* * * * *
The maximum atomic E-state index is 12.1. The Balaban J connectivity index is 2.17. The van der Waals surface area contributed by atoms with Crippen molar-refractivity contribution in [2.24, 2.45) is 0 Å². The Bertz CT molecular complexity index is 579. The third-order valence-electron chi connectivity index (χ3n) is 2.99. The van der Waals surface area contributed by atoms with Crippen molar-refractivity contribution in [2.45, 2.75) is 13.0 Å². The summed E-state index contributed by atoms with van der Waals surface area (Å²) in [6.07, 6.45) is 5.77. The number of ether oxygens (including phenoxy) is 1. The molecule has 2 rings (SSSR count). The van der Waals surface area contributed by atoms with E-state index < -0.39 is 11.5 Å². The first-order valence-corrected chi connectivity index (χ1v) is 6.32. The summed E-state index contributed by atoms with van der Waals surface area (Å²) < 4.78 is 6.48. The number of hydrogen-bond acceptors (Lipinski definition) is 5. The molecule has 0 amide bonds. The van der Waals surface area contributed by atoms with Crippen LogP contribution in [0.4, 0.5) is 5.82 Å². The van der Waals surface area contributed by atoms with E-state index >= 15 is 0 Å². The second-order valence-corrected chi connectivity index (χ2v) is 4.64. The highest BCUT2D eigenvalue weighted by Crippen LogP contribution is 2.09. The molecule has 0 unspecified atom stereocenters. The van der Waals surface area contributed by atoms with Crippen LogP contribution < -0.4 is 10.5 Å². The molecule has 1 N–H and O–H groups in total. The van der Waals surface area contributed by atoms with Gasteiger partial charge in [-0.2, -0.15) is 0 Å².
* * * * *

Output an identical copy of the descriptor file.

The maximum atomic E-state index is 12.1. The Balaban J connectivity index is 2.17. The van der Waals surface area contributed by atoms with Crippen molar-refractivity contribution in [2.24, 2.45) is 0 Å². The Bertz CT molecular complexity index is 579. The third-order valence-electron chi connectivity index (χ3n) is 2.99. The van der Waals surface area contributed by atoms with Crippen molar-refractivity contribution in [2.45, 2.75) is 13.0 Å². The summed E-state index contributed by atoms with van der Waals surface area (Å²) in [6.07, 6.45) is 5.77. The number of ether oxygens (including phenoxy) is 1. The molecule has 2 rings (SSSR count). The van der Waals surface area contributed by atoms with E-state index < -0.39 is 11.5 Å². The first-order valence-corrected chi connectivity index (χ1v) is 6.32. The summed E-state index contributed by atoms with van der Waals surface area (Å²) < 4.78 is 6.48. The number of hydrogen-bond acceptors (Lipinski definition) is 5. The molecule has 0 amide bonds. The van der Waals surface area contributed by atoms with Crippen LogP contribution in [0.4, 0.5) is 5.82 Å². The van der Waals surface area contributed by atoms with E-state index >= 15 is 0 Å². The second-order valence-corrected chi connectivity index (χ2v) is 4.64. The highest BCUT2D eigenvalue weighted by Crippen LogP contribution is 2.09. The molecule has 0 unspecified atom stereocenters. The van der Waals surface area contributed by atoms with Crippen LogP contribution < -0.4 is 10.5 Å². The molecule has 1 N–H and O–H groups in total. The van der Waals surface area contributed by atoms with Gasteiger partial charge in [-0.2, -0.15) is 0 Å².